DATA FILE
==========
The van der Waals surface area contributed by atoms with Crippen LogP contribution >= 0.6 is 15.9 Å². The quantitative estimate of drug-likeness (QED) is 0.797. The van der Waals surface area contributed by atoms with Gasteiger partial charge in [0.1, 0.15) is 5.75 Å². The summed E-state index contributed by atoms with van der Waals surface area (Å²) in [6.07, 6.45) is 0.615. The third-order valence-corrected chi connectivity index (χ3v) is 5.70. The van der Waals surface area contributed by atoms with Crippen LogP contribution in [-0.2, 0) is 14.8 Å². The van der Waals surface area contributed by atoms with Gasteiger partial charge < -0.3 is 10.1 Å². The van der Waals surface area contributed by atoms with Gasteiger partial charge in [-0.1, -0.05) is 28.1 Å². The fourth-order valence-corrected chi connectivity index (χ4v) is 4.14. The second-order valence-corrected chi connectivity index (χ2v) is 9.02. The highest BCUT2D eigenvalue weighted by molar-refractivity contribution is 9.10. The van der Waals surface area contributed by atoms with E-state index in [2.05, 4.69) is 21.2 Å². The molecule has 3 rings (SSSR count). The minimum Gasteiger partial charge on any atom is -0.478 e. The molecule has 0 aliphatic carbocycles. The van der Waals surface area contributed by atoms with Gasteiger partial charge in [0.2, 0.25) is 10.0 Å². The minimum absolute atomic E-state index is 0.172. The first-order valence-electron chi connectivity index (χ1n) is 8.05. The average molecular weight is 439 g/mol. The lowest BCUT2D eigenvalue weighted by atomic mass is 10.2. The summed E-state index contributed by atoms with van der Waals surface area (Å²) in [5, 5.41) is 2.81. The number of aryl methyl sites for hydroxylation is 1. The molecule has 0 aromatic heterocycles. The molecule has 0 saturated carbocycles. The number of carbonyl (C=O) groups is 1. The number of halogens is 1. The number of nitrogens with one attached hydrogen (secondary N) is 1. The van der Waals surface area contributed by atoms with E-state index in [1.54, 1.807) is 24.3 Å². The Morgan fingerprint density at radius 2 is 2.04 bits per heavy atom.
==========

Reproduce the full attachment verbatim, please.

The van der Waals surface area contributed by atoms with Crippen LogP contribution >= 0.6 is 15.9 Å². The quantitative estimate of drug-likeness (QED) is 0.797. The van der Waals surface area contributed by atoms with Gasteiger partial charge in [0.1, 0.15) is 5.75 Å². The summed E-state index contributed by atoms with van der Waals surface area (Å²) in [6.07, 6.45) is 0.615. The third-order valence-corrected chi connectivity index (χ3v) is 5.70. The van der Waals surface area contributed by atoms with Crippen LogP contribution in [-0.2, 0) is 14.8 Å². The van der Waals surface area contributed by atoms with Gasteiger partial charge < -0.3 is 10.1 Å². The van der Waals surface area contributed by atoms with Gasteiger partial charge in [-0.1, -0.05) is 28.1 Å². The fourth-order valence-corrected chi connectivity index (χ4v) is 4.14. The second-order valence-corrected chi connectivity index (χ2v) is 9.02. The highest BCUT2D eigenvalue weighted by molar-refractivity contribution is 9.10. The van der Waals surface area contributed by atoms with E-state index in [2.05, 4.69) is 21.2 Å². The molecule has 3 rings (SSSR count). The minimum Gasteiger partial charge on any atom is -0.478 e. The molecule has 0 aliphatic carbocycles. The van der Waals surface area contributed by atoms with Gasteiger partial charge in [0.2, 0.25) is 10.0 Å². The minimum absolute atomic E-state index is 0.172. The first-order valence-electron chi connectivity index (χ1n) is 8.05. The average molecular weight is 439 g/mol. The lowest BCUT2D eigenvalue weighted by atomic mass is 10.2. The summed E-state index contributed by atoms with van der Waals surface area (Å²) in [5, 5.41) is 2.81. The number of aryl methyl sites for hydroxylation is 1. The molecule has 0 aromatic heterocycles. The molecule has 0 saturated carbocycles. The number of carbonyl (C=O) groups is 1. The number of halogens is 1. The number of nitrogens with one attached hydrogen (secondary N) is 1. The van der Waals surface area contributed by atoms with E-state index in [1.54, 1.807) is 24.3 Å². The Morgan fingerprint density at radius 2 is 2.04 bits per heavy atom.